Last summer I tried a new (to me) way for keeping my eggplant bounty over for use in the winter.  I’ve really been happy with how it has worked out.  I sliced it thinly, brushed the slices with a thin coat of olive oil and baked them spread out on cookie sheets at 350º until they turned golden brown.  That’s all; no breading and frying, no salting and draining.  When they cooled I froze them on cookie sheets, and when frozen, piled them into plastic bags and stored them in the freezer.  I’ve used them several times with excellent results.  Last weekend we were having guests for dinner and I made an eggplant lasagna (using the eggplant in place of the pasta sheets).  Since I didn’t want to defrost any more eggplant slices than I needed, I got out my container and counted out the slices I would need.

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I decided to make it a double layered dish, one of meat, one of cheese.

I used my marinara sauce and my adaptation of Marcella Hazan’s Bolognese sauce, both made last summer.

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A base of marinara topped by a layer of eggplant slices.

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A layer of Bolognese, then add another layer of eggplant slices.

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Add a layer of cheese.  I mix ricotta with Parmesan, egg, S&P and dried herbs (since I have no fresh yet) and then a final layer of eggplant.

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Top with a final layer of marinara.

After this I got busy with preparations for guests and forgot to take any more pictures (sorry!) but I covered it with foil and baked it at 350º for about 40 minutes until all was bubbling.  I then removed the foil, added a layer of mozzarella and put it back at 400º melting the cheese and browning it slightly.  It made a beautiful lasagna, very light, not at all heavy or greasy.

There was only one problem:  The husband was allergic to eggplant!

“You should have told me!”

“I thought, what is the likelihood of her serving eggplant?”

“Coming to a gardener’s house?  Better than average…”

 

 

 

 

 

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Madagascar 4: The Rain Forest

We went from the Spiny Forest, climbing through terraced rice paddies to reach the rain forest.  This ever dwindling natural resource of dramatically different habitats is brimming with still more unique species like geckos and chameleons.  It took quite a while to pick out this Mossy Leaf-tailed Gecko until he moved.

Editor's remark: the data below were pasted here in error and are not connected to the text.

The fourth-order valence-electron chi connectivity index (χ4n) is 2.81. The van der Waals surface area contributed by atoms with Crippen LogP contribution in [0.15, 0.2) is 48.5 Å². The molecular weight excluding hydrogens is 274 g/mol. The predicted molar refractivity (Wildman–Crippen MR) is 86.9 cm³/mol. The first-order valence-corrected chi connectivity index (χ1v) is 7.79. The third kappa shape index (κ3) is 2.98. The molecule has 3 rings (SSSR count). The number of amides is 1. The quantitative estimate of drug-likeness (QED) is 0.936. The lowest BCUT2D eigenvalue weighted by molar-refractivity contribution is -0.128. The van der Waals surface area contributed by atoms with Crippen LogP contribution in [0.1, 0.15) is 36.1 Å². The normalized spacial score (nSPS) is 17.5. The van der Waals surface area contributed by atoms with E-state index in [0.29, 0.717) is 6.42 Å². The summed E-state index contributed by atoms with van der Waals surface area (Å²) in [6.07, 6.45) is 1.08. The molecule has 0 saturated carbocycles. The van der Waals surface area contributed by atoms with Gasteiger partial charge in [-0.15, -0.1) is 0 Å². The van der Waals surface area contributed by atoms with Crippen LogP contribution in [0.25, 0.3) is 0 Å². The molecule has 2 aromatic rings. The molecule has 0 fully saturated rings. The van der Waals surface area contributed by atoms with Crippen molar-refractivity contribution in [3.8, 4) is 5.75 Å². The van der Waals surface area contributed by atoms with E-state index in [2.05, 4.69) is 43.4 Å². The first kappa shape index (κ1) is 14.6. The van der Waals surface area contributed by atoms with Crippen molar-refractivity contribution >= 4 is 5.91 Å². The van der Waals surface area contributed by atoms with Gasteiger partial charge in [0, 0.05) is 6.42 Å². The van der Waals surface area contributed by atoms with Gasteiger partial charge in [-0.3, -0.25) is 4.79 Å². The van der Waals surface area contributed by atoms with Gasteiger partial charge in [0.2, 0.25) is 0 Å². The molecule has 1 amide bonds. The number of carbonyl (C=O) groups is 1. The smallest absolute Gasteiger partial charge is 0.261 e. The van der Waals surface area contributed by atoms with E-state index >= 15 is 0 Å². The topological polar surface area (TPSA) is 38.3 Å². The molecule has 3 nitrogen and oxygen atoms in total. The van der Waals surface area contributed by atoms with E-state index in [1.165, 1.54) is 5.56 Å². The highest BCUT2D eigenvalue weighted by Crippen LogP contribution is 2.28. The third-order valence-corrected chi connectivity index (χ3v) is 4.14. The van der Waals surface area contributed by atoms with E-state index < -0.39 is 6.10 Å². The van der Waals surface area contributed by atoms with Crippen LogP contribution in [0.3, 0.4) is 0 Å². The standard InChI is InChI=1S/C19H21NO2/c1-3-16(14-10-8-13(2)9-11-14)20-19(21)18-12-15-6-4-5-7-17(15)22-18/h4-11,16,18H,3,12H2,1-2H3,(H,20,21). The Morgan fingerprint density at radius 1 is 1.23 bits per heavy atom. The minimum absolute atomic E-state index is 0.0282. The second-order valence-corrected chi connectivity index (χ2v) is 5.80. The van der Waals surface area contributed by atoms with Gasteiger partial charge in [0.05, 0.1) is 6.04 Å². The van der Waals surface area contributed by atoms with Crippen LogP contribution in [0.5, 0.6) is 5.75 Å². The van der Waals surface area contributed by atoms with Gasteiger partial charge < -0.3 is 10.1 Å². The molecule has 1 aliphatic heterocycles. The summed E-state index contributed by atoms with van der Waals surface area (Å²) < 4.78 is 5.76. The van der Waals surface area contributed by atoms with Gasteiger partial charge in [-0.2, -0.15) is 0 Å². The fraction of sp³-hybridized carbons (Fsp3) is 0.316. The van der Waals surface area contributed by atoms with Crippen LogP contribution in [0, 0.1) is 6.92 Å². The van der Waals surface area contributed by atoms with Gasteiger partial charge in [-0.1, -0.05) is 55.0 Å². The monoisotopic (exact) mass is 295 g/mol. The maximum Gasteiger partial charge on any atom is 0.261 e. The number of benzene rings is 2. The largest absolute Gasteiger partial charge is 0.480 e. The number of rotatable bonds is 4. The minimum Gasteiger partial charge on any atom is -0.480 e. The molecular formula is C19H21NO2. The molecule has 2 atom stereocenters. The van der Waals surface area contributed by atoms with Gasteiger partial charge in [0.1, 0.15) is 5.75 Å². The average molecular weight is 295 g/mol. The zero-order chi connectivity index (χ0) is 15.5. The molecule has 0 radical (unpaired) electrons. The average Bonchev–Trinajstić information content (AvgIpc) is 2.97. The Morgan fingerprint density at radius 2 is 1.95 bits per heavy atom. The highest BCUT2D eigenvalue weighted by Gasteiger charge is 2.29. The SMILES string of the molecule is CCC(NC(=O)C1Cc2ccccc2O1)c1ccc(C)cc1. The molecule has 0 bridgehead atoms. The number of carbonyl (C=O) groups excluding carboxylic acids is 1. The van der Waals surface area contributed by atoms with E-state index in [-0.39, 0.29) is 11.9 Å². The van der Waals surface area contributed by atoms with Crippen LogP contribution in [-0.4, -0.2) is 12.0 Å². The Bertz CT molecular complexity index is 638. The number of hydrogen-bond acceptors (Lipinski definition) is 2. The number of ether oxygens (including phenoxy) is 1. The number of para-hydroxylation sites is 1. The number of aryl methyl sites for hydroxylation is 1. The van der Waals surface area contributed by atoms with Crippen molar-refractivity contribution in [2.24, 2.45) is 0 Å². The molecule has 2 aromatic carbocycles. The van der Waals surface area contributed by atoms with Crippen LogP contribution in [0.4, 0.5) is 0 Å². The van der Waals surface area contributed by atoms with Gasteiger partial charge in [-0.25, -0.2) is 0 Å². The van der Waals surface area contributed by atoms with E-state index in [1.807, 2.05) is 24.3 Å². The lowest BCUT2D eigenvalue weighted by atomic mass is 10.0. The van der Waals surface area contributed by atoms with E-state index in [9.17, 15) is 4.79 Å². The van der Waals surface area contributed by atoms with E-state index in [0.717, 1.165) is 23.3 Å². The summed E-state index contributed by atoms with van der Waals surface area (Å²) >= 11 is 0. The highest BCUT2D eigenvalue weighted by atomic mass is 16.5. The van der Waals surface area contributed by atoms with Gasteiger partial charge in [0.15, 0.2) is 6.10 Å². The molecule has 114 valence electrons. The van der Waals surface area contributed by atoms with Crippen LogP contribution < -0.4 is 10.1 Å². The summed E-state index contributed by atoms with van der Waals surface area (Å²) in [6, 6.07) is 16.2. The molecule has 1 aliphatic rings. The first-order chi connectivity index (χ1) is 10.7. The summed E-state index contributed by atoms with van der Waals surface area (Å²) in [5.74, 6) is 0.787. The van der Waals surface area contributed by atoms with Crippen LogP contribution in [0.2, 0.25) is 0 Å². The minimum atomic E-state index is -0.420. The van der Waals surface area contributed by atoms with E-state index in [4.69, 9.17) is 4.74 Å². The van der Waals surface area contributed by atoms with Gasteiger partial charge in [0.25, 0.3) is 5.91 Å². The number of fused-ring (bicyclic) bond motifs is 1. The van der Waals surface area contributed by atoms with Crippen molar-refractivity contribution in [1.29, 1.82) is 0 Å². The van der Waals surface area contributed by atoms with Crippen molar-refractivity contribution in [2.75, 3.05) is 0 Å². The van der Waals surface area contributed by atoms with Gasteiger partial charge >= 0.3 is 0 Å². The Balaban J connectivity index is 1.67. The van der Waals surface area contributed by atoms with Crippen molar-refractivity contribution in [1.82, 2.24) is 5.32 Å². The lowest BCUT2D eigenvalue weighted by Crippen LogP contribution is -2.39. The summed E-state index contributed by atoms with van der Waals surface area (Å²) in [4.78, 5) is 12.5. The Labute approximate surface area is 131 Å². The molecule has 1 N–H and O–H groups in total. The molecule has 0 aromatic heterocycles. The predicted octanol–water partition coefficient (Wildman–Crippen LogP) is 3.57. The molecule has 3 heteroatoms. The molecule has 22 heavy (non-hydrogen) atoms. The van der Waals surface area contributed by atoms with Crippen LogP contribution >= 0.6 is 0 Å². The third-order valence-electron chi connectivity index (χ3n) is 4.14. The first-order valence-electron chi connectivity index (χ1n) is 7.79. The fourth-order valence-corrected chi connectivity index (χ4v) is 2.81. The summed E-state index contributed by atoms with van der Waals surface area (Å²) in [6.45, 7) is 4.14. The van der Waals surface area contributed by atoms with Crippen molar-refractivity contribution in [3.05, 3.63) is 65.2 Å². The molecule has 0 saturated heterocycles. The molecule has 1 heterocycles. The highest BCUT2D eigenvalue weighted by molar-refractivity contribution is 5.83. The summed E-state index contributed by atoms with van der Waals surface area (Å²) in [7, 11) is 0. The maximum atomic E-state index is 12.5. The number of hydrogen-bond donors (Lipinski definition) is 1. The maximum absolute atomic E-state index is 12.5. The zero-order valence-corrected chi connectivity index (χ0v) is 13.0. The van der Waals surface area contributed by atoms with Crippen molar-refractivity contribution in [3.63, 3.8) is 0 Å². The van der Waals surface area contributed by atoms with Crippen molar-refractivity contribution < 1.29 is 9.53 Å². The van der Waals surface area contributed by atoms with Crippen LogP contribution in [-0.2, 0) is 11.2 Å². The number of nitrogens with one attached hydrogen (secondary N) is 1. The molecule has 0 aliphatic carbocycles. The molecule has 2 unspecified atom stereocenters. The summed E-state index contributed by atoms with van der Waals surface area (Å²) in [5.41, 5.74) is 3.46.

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Mossy Leaf-tailed Gecko

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Up and about

Much of our exploration was through challenging terrain with long drives in 4 wheel drive vehicles on horrible roads to begin our hikes into the forest.  Those hikes were physically arduous but the rewards were great:

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Like this Collared Nightjar – a bird’s nest in a bird’s nest fern,

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a Giraffe Beetle,

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Jewel-like pill bugs,

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a Madagascar Malachite Swallowtail and

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A Paradise Flycatcher nest with babies.

Plus there were all the frogs, snakes and more birds, not to mention more lemurs like the Indri, with their haunting calls.

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An Indri family group.  You can hear their calls at this link from Wikipedia

Near the end of our trip we had lunch beside this lovely forest pond where we enjoyed watching endemic waterbirds; a family of Madagascar Little Grebes and a pair of Meller’s Ducks.  A day or two later I was finally struck down by Madagascar’s “travelers complaint,” an ailment that had hit the rest of the group earlier.  I was fairly incapacitated after this, getting home on Imodium and finally resorting to Cipro (a must for anyone contemplating this wonderful adventure).  This trip is full of sights everyone needs to see.  Beside the amazing wildlife, there are lessons here on so many levels, especially on the effects of our misuse of natural resources because we put immediate human needs above the future of our environment.  This is a lesson we need to heed right here at home.

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Lunch by the pond

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A Bittersweet Week

 

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Here’s Pete at age three. Look at that jacket! Madras was in style.

This week saw the third anniversary of my oldest son Pete’s death from lung cancer and, two days later, my birthday.  Pete was a smoker, so one could say that he should have known better but there’s no way that rationalization can make those of us who loved him feel any better about it.  He is sorely missed.

He was a natural mechanic with an innate understanding of engines.  I didn’t think he needed a car of his own when he turned 16.  After all, he could use my car and we lived within walking distance of school.  I came home one day to find two VW Beetles in the driveway, one of which was given to him and the other one he had bought for a dollar.  Neither of them ran but I watched in awe as he built a functioning car piece by piece from the two old hulks.

“How do you know how to do this?” I asked.

“It’s just logical, Mom,” he said.

Heaven is a better place with you in it, Pete.  I just hope they have machinery for you to tinker with.

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Here he is with his wife, Sue, at our middle son’s wedding. He was about six weeks into his chemo at that point and had lost quite a bit of weight.